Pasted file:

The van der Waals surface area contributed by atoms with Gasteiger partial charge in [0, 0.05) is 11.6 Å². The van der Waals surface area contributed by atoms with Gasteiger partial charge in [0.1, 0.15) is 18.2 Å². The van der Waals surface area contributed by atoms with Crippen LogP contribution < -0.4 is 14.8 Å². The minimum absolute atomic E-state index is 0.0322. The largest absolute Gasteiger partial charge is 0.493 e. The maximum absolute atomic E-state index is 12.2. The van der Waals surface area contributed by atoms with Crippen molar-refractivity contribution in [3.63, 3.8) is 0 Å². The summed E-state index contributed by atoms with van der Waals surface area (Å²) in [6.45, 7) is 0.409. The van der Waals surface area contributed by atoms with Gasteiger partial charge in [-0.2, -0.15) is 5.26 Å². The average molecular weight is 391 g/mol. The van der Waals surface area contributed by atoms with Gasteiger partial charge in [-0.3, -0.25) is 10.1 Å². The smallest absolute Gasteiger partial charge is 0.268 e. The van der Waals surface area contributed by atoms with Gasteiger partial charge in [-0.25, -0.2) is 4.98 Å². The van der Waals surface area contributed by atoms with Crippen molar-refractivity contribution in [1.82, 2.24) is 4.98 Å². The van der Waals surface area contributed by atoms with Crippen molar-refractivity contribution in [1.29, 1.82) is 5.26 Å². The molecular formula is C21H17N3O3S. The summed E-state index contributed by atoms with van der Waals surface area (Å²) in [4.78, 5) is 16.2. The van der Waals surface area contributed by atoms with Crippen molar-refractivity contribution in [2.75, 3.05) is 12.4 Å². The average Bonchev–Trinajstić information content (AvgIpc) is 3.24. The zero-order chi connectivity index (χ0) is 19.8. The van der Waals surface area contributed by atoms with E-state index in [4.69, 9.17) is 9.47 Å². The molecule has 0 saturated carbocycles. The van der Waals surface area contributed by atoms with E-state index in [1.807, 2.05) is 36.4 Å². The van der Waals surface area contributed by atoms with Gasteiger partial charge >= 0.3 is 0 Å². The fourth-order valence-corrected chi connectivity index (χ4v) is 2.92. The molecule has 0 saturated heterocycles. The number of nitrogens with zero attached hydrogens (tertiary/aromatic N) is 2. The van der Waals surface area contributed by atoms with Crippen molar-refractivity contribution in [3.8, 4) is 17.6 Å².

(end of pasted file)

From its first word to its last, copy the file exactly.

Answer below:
The van der Waals surface area contributed by atoms with Gasteiger partial charge in [0, 0.05) is 11.6 Å². The van der Waals surface area contributed by atoms with Gasteiger partial charge in [0.1, 0.15) is 18.2 Å². The van der Waals surface area contributed by atoms with Crippen LogP contribution < -0.4 is 14.8 Å². The minimum absolute atomic E-state index is 0.0322. The largest absolute Gasteiger partial charge is 0.493 e. The maximum absolute atomic E-state index is 12.2. The van der Waals surface area contributed by atoms with Crippen molar-refractivity contribution in [3.63, 3.8) is 0 Å². The summed E-state index contributed by atoms with van der Waals surface area (Å²) in [6.45, 7) is 0.409. The van der Waals surface area contributed by atoms with Gasteiger partial charge in [-0.2, -0.15) is 5.26 Å². The average molecular weight is 391 g/mol. The van der Waals surface area contributed by atoms with Gasteiger partial charge in [-0.3, -0.25) is 10.1 Å². The smallest absolute Gasteiger partial charge is 0.268 e. The van der Waals surface area contributed by atoms with Gasteiger partial charge in [-0.25, -0.2) is 4.98 Å². The van der Waals surface area contributed by atoms with Crippen molar-refractivity contribution in [1.82, 2.24) is 4.98 Å². The van der Waals surface area contributed by atoms with Crippen molar-refractivity contribution in [1.29, 1.82) is 5.26 Å². The molecular formula is C21H17N3O3S. The summed E-state index contributed by atoms with van der Waals surface area (Å²) in [4.78, 5) is 16.2. The van der Waals surface area contributed by atoms with Crippen molar-refractivity contribution in [2.75, 3.05) is 12.4 Å². The average Bonchev–Trinajstić information content (AvgIpc) is 3.24. The zero-order chi connectivity index (χ0) is 19.8. The van der Waals surface area contributed by atoms with E-state index in [4.69, 9.17) is 9.47 Å². The molecule has 0 saturated carbocycles. The van der Waals surface area contributed by atoms with E-state index in [1.807, 2.05) is 36.4 Å². The van der Waals surface area contributed by atoms with Gasteiger partial charge >= 0.3 is 0 Å². The fourth-order valence-corrected chi connectivity index (χ4v) is 2.92. The molecule has 0 saturated heterocycles. The number of nitrogens with zero attached hydrogens (tertiary/aromatic N) is 2. The van der Waals surface area contributed by atoms with Crippen molar-refractivity contribution in [3.8, 4) is 17.6 Å².